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I Refuting the idea of entropy equalling "disorder"

  1. Aug 14, 2016 #1

    I have heard this, that entropy is often called "disorder" but _isn't really so_. And I am even more puzzled by the connection and difference between entropy from "information theory" pov and from "thermodynamic" pov. I see stuff like this:


    see the posts of "kmellis" and he simultaneously says that entropy in thermodynamics is NOT informational disorder, while simultaneously advocating an "information theoretic" basis for physics. How the f--- do you do that and then since thermo. entropy != inform. entropy, how do they relate in such a framework or not relate?

    I'm curious. How can one prove mathematically that the entropy change in, say, converting an "ordered" stack of identical objects -- a more simplified version of an often given and apparently invalid example -- to a "messy" looking pile, is identically zero if you assume all other variables (temperature, etc.) are mathematically constant, so there is literally nothing but the rearrangement going on? I know, this is highly idealized, but that's the point, to isolate the "disordering" in a common man's sense and show that it has absolutely zero effect on the entropy of the whole system of objects. What I am wondering about is why couldn't there be some immeasurably small but not zero entropy change because after all you are rearranging the matter in the system, just not by a very great degree when you think of things on a "microscopic" scale?
  2. jcsd
  3. Aug 14, 2016 #2
    Research macrostates and microstates. The macrostate interpretation of entropy does not include disorder, while the microstate interpretation does via the Boltzmann equation. Both interpretations are equally correct and important, each applying to their respective part of thermodynamics (i.e. macrostate thermodynamics and microstate thermodynamics).
  4. Aug 15, 2016 #3

    Andy Resnick

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    Part of the difficulty is that there are multiple ways to define the information content of a system. One way, Shannon entropy, is more suited to communications- how much information is required to digitally communicate (possibly including 'measure') the microstate of a system. In this sense, entropy is related to how random the bit stream is- if you can predict the value of an incoming bit before receiving it, the entropy associated with that bit is zero. Thus, in the Shannon context, 'negentropy' is usually more useful than 'entropy'. Data compression is especially well-suited to this context.

    Another way to define information content is how much information is needed to create the state, the Kolmogorov complexity. In this context, one can pose questions about how much information is required to build a factory that makes things (including other factories). Assigning numbers to the Kolmorgorov complexity is not trivial, AFAIK.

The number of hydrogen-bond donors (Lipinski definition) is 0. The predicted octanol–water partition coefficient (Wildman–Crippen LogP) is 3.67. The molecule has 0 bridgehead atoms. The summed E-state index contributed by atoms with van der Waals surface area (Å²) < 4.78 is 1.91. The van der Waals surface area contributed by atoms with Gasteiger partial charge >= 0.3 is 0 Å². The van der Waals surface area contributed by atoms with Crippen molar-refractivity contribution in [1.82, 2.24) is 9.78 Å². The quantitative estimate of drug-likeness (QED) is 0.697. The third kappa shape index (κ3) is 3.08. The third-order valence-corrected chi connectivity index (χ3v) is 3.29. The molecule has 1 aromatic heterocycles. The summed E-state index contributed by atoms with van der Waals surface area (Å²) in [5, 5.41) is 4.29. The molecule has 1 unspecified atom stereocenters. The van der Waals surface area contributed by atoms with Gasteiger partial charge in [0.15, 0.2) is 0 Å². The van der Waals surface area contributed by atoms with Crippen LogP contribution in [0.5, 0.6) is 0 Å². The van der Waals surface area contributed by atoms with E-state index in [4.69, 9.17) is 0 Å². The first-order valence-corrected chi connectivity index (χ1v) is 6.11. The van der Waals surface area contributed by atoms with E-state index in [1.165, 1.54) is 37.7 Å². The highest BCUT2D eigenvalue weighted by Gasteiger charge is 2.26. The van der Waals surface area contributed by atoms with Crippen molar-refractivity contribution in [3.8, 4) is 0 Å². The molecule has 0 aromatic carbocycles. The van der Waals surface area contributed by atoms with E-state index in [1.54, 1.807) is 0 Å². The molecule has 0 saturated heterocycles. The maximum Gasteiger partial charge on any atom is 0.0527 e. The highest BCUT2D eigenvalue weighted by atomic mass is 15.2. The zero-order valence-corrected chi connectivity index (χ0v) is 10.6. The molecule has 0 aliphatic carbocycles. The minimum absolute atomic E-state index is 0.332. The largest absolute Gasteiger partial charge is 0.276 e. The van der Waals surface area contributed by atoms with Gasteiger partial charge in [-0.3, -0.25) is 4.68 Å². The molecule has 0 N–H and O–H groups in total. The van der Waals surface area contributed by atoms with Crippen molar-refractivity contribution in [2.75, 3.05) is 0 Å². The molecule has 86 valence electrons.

There are other measures of information, but I am only familiar with those two. Does this help?
  5. Aug 17, 2016 #4


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    I guess it depends on how fundamental you want to go. If you are talking about the entropy of a gas or an engine, then you can use a chemistry definition and it's all very objective and we can all agree on what the entropy is. And this is consistent with the laws of thermodynamics. But then you get into statistical mechanics and macrostates and it all sounds very subjective, since a macrostate seems to depend on how much information you have. (I am grouping the statistical mechanics definition and information theoretical definition together, since they seem to be compatible to me.)

    For familiar systems like ideal gases, we can use the convention that a macrostate refers to a set of states with known volume, energy, and particle number. And then entropy is just a state variable, S(V,U,N), and the two notions agree. But if we don't know the volume, does that mean we don't know the entropy? Or does it mean the entropy is greater (because we are referring to a larger set of states with known energy and particle number)?

    Practically speaking, we don't measure the energy. We measure the temperature and infer the energy. But temperature is also defined in terms of the entropy.

    It seems like the chemistry definition is more useful, but the information theoretical definition is more extensible to more exotic systems which have different state variables than volume, energy, and particle number. For example, in a big bang nucleosynthesis experiment, particle number might not be a useful state variable. When we report a value for entropy for an exotic system, we have to define what we consider a macrostate to be.
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